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Spring 2005, vol 3 no 1

Interview ~ David Barnhill
                      by Robert D. Wilson

RW: Are you suggesting in your book that it is imperative to see through Basho's eyes, to understand his mindset, in order to fully comprehend his haiku?

DB: Well, first, I don’t believe in absolutes. No one fully comprehends any significant poem. But we certainly enter into his haiku more deeply the more we understand his mindset. We will never really see through Basho’s eyes, but our own vision can be greatly expanded and enriched if we can open more to Basho’s understanding of nature, culture, and consciousness, and how they are all interrelated.

RW: You've said in the forward to your book, Basho's Haiku, that "the remarkable power of Basho's poetry and prose continues today, expanding into cultures he could not have dreamed of . . . And recently, the scholarly study of Basho in the West had reached a new level of insight. My hope is that this translation will help to extend his impact on Western culture." Could you elucidate?

DB: Basho’s impact on the West goes at least as far back as Ezra Pound and the imagist movement. He was then associated with Zen as it became popular in the West, although Basho was not a strictly Zen poet that some have made him out to be–his spirituality is more complex, drawing on other forms of Buddhism, Daoism, Neo-Confucianism, and Shinto. His influence has recently expanded beyond poetry to nature writing and environmental philosophy. I am particularly interested in his vision of nature and its interrelatedness to culture. We still tend to think of them as separate, although the recent emphasis in nature writing and geography on a sense of place has important parallels to Basho’s view of nature. I have tried to highlight his view of nature and culture in the notes to the haiku, such as listing the season word. For all the sensitivity to nature we find in our nature writing, we lack the deep sense of the seasonality of nature.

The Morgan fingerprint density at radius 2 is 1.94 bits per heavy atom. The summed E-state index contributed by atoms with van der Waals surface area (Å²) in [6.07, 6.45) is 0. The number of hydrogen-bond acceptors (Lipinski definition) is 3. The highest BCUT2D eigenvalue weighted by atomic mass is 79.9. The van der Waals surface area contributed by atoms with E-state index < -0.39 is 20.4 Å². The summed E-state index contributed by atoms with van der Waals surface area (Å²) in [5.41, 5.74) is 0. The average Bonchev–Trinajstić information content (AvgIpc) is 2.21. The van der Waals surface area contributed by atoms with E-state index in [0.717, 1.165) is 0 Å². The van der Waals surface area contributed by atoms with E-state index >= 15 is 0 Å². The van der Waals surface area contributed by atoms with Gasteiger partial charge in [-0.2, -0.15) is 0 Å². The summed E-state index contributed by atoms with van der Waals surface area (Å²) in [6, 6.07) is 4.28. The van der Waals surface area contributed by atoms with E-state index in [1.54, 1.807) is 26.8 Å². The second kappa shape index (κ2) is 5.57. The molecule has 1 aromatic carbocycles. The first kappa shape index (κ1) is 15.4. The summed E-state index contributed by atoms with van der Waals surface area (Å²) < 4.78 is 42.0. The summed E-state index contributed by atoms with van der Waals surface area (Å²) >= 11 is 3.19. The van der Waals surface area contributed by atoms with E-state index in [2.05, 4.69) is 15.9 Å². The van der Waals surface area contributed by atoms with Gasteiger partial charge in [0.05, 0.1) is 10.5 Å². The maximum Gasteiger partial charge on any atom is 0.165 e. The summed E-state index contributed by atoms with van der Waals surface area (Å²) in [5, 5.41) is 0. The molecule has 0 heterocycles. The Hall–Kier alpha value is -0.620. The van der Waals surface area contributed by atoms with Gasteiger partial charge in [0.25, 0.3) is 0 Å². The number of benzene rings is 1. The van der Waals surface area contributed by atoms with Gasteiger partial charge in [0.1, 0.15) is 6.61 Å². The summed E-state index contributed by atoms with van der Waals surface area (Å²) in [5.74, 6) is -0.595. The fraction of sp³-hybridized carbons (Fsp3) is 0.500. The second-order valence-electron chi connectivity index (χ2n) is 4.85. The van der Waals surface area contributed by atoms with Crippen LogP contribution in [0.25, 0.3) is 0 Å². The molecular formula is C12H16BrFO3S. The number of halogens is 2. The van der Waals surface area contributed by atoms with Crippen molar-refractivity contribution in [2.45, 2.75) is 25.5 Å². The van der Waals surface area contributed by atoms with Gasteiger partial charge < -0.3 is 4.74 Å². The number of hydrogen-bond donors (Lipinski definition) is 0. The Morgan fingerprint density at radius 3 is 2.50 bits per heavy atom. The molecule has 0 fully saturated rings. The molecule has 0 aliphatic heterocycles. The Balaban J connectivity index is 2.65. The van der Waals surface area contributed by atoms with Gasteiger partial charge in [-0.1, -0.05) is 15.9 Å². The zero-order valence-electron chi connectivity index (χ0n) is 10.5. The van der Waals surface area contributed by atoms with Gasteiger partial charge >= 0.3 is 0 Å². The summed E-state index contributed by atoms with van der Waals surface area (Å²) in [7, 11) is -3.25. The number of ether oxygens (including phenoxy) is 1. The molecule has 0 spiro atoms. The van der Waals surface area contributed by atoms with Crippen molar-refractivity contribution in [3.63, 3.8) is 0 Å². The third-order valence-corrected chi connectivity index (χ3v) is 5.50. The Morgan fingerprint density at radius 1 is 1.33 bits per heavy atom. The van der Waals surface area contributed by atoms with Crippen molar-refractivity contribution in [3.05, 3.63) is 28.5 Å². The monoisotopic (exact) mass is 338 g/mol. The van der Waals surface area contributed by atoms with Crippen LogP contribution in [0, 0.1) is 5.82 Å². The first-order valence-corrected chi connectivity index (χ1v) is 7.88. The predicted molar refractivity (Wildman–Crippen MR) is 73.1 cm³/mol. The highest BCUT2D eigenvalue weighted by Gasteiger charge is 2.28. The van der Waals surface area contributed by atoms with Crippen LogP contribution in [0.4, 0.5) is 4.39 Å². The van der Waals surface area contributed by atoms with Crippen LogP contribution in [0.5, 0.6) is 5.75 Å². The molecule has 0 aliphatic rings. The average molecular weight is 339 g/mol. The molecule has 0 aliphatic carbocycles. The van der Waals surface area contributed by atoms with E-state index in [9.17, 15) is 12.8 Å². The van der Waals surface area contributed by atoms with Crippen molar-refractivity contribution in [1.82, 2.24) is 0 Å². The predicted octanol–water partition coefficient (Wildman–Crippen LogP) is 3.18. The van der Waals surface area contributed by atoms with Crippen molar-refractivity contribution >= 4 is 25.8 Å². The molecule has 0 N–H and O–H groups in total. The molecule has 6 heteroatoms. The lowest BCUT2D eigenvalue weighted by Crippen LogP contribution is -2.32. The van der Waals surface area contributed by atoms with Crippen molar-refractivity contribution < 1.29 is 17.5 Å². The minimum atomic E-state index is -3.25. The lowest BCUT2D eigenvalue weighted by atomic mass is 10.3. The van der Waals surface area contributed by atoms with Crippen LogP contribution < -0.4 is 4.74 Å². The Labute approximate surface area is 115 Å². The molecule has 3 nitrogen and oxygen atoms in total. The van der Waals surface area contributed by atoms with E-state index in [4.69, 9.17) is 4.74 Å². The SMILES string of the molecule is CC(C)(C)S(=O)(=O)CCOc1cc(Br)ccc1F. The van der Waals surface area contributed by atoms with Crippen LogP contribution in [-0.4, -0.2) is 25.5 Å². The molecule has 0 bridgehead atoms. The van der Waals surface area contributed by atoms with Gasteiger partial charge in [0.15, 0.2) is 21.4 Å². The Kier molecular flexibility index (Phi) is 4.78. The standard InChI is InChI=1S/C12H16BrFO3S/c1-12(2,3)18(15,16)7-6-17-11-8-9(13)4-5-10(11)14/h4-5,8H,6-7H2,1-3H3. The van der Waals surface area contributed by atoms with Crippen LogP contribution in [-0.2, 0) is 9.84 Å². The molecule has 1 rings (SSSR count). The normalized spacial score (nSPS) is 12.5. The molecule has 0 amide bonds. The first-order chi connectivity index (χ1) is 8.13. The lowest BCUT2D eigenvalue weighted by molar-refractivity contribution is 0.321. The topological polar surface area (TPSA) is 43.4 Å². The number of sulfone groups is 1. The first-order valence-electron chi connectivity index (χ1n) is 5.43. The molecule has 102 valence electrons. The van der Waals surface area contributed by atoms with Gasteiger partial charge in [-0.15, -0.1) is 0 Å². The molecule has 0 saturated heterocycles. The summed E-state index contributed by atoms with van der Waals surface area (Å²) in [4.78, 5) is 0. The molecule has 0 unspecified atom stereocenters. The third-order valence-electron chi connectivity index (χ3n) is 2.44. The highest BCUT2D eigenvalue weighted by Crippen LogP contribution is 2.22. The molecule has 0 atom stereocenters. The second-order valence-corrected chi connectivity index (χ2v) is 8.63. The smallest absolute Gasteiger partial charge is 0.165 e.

RW: Why do you not agree with the one-lined method of translating Japanese haiku?

DB: I have been persuaded by the argument that a traditional three-line method of translation separates the poem more than in the original. But I also think that, because of the different conventions in our language and the limitations of translation, a one-line method is too prosaic. The original was not three lines, but it has a strong three-part 5-7-5 rhythm. My staggered lines attempt to keep the sense of rhythm while suggesting how one part flows into the next.

RW: Do you agree with Haruo Shirane's thesis that cultural memory is a crucial part of Basho's apprehension of the present, and allusions to the past are essential to our understanding of some of his hokku?

DB: Definitely. His discussion of cultural memory is brilliant and it helps us see a much deeper sense of nature and of the moment. Many of his poems are nature poems, but for him the full meaning of nature is found in its interrelatedness to culture. Similarly, many of his poems are of the “haiku moment,” but the present is pervaded and enriched by the past. I am very grateful to Professor Shirane’s work.

RW: Haikai, Hokku, and Haiku. These terms can be confusing. Please explain. Is there a difference between the terms?